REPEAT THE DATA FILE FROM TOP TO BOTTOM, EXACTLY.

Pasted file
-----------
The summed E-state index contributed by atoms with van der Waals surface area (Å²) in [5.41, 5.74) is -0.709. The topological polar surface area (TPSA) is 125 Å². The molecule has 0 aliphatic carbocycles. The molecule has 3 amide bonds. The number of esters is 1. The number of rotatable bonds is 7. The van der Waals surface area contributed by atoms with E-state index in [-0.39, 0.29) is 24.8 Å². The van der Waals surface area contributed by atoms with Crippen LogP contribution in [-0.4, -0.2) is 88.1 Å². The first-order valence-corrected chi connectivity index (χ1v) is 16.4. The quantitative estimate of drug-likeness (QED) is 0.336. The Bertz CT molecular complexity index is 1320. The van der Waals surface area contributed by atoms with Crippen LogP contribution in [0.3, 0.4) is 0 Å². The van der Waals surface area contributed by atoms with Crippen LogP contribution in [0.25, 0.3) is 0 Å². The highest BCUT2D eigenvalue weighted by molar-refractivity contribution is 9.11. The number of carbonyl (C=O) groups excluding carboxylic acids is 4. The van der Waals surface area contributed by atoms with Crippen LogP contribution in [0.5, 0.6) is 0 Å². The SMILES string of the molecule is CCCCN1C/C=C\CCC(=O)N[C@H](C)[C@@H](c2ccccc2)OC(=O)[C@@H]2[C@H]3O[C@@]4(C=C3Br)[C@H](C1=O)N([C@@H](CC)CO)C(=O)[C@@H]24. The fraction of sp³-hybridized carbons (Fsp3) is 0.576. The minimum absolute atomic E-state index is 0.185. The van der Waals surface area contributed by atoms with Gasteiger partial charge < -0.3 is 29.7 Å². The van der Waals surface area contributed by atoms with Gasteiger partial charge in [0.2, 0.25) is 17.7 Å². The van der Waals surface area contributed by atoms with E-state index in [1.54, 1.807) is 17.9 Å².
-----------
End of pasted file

The summed E-state index contributed by atoms with van der Waals surface area (Å²) in [5.41, 5.74) is -0.709. The topological polar surface area (TPSA) is 125 Å². The molecule has 0 aliphatic carbocycles. The molecule has 3 amide bonds. The number of esters is 1. The number of rotatable bonds is 7. The van der Waals surface area contributed by atoms with E-state index in [-0.39, 0.29) is 24.8 Å². The van der Waals surface area contributed by atoms with Crippen LogP contribution in [-0.4, -0.2) is 88.1 Å². The first-order valence-corrected chi connectivity index (χ1v) is 16.4. The quantitative estimate of drug-likeness (QED) is 0.336. The Bertz CT molecular complexity index is 1320. The van der Waals surface area contributed by atoms with Crippen LogP contribution in [0.3, 0.4) is 0 Å². The van der Waals surface area contributed by atoms with Crippen LogP contribution in [0.25, 0.3) is 0 Å². The highest BCUT2D eigenvalue weighted by molar-refractivity contribution is 9.11. The number of carbonyl (C=O) groups excluding carboxylic acids is 4. The van der Waals surface area contributed by atoms with Crippen LogP contribution in [0.5, 0.6) is 0 Å². The SMILES string of the molecule is CCCCN1C/C=C\CCC(=O)N[C@H](C)[C@@H](c2ccccc2)OC(=O)[C@@H]2[C@H]3O[C@@]4(C=C3Br)[C@H](C1=O)N([C@@H](CC)CO)C(=O)[C@@H]24. The fraction of sp³-hybridized carbons (Fsp3) is 0.576. The minimum absolute atomic E-state index is 0.185. The van der Waals surface area contributed by atoms with Gasteiger partial charge < -0.3 is 29.7 Å². The van der Waals surface area contributed by atoms with Gasteiger partial charge in [0.2, 0.25) is 17.7 Å². The van der Waals surface area contributed by atoms with E-state index in [1.54, 1.807) is 17.9 Å².